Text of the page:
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While the positive effects of vitamin D have long been documented, medical experts are now emphasizing the importance of the so-called "sunshine" vitamin in pregnant women and infants.
A study from Northern Ireland suggests that the dosage recommendations many doctors agree are sufficient for adults do not provide sufficient blood levels of vitamin D in expectant mothers, Exmax Health reports. While most pregnant women in the U.S. are told to achieve an intake of 5 micrograms per day, doctors in the UK specifically recommend 10 daily micrograms for this group.
The increased recommendation derives from the fact that vitamin D deficiency in pregnant women often leads to preeclampsia, gestational diabetes and bacterial vaginitis. Further studies indicated that infants born to vitamin D deficient mothers are often more susceptible to low birth weight, lower respiratory tract infections, asthma, and weak bones.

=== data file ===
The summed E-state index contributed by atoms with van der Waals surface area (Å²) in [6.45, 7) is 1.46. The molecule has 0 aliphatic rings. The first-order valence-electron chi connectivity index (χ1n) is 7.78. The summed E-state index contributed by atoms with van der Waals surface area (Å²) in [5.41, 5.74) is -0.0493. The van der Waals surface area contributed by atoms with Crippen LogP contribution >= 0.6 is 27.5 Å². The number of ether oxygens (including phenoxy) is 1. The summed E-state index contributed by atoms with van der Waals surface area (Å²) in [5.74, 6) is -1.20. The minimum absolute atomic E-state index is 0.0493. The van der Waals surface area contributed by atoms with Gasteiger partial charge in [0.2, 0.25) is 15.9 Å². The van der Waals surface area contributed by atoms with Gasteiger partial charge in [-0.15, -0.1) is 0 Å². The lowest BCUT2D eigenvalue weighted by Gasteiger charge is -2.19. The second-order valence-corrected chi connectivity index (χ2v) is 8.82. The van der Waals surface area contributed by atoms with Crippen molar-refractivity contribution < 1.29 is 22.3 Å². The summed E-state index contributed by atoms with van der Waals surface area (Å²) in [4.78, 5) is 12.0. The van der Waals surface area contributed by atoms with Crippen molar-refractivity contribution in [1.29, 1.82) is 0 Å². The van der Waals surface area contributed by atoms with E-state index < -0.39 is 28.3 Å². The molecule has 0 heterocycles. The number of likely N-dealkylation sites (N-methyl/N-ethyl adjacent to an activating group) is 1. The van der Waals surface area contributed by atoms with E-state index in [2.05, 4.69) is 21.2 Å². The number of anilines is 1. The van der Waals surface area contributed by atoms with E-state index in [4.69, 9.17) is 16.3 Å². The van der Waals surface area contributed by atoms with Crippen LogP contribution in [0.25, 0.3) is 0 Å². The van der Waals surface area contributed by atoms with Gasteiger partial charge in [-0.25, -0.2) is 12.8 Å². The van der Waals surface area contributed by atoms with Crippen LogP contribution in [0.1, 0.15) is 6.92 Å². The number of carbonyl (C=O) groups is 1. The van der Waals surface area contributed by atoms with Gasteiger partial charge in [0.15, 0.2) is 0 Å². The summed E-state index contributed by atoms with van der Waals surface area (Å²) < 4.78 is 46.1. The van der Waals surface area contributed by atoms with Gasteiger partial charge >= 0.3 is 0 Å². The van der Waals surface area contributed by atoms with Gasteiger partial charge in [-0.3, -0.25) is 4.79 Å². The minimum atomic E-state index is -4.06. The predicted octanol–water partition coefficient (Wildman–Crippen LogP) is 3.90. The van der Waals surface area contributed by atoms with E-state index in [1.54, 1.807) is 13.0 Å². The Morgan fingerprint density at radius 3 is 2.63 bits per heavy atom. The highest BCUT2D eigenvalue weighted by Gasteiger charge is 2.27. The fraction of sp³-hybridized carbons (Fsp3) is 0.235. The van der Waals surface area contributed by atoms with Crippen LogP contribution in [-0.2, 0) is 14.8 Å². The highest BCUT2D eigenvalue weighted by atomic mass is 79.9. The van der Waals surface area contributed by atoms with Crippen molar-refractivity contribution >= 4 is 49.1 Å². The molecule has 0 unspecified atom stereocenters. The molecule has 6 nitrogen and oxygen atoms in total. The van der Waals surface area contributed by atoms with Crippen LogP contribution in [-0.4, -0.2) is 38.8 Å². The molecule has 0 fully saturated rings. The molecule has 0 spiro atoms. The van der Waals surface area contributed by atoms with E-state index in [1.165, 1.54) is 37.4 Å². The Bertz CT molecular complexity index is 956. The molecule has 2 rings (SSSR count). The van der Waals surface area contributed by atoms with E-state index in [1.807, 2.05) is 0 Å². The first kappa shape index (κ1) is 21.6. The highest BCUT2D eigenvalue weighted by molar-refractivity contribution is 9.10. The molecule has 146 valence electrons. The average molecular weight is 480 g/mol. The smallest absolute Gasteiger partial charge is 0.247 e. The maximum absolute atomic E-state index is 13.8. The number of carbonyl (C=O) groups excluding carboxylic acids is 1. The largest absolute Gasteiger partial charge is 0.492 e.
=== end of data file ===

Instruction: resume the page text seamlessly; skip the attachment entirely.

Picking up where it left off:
Mary Messier, a register dietitian with Shasta County Public Health told Redding News, "In 2008, the American Academy of Pediatrics recommended that infants and children receive [10 micrograms] of vitamin D per day." She further warned that breast-feeding provides less than 1 microgram per day.
The U.S. National Library of Medicine reports that the 25-hydroxy vitamin D test is the most accurate way to measure the amount of the so-called sunshine vitamin in the body.
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